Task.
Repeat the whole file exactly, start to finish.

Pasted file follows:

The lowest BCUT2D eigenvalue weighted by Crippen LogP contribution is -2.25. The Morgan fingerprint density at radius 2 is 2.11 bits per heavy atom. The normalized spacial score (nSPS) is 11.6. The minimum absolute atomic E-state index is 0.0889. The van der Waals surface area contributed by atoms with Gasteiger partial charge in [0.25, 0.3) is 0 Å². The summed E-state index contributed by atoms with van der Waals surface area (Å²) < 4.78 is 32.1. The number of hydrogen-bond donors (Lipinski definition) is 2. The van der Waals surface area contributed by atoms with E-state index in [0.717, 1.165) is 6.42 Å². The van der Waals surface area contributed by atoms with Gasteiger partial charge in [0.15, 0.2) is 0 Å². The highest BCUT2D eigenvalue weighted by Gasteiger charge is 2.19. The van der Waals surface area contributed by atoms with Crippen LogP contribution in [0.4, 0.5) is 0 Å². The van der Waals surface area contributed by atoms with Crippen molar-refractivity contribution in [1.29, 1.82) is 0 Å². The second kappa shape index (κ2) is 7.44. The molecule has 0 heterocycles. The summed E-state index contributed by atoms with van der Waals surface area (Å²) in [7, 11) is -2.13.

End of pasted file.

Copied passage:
The lowest BCUT2D eigenvalue weighted by Crippen LogP contribution is -2.25. The Morgan fingerprint density at radius 2 is 2.11 bits per heavy atom. The normalized spacial score (nSPS) is 11.6. The minimum absolute atomic E-state index is 0.0889. The van der Waals surface area contributed by atoms with Gasteiger partial charge in [0.25, 0.3) is 0 Å². The summed E-state index contributed by atoms with van der Waals surface area (Å²) < 4.78 is 32.1. The number of hydrogen-bond donors (Lipinski definition) is 2. The van der Waals surface area contributed by atoms with E-state index in [0.717, 1.165) is 6.42 Å². The van der Waals surface area contributed by atoms with Gasteiger partial charge in [0.15, 0.2) is 0 Å². The highest BCUT2D eigenvalue weighted by Gasteiger charge is 2.19. The van der Waals surface area contributed by atoms with Crippen LogP contribution in [0.4, 0.5) is 0 Å². The van der Waals surface area contributed by atoms with Crippen molar-refractivity contribution in [1.29, 1.82) is 0 Å². The second kappa shape index (κ2) is 7.44. The molecule has 0 heterocycles. The summed E-state index contributed by atoms with van der Waals surface area (Å²) in [7, 11) is -2.13.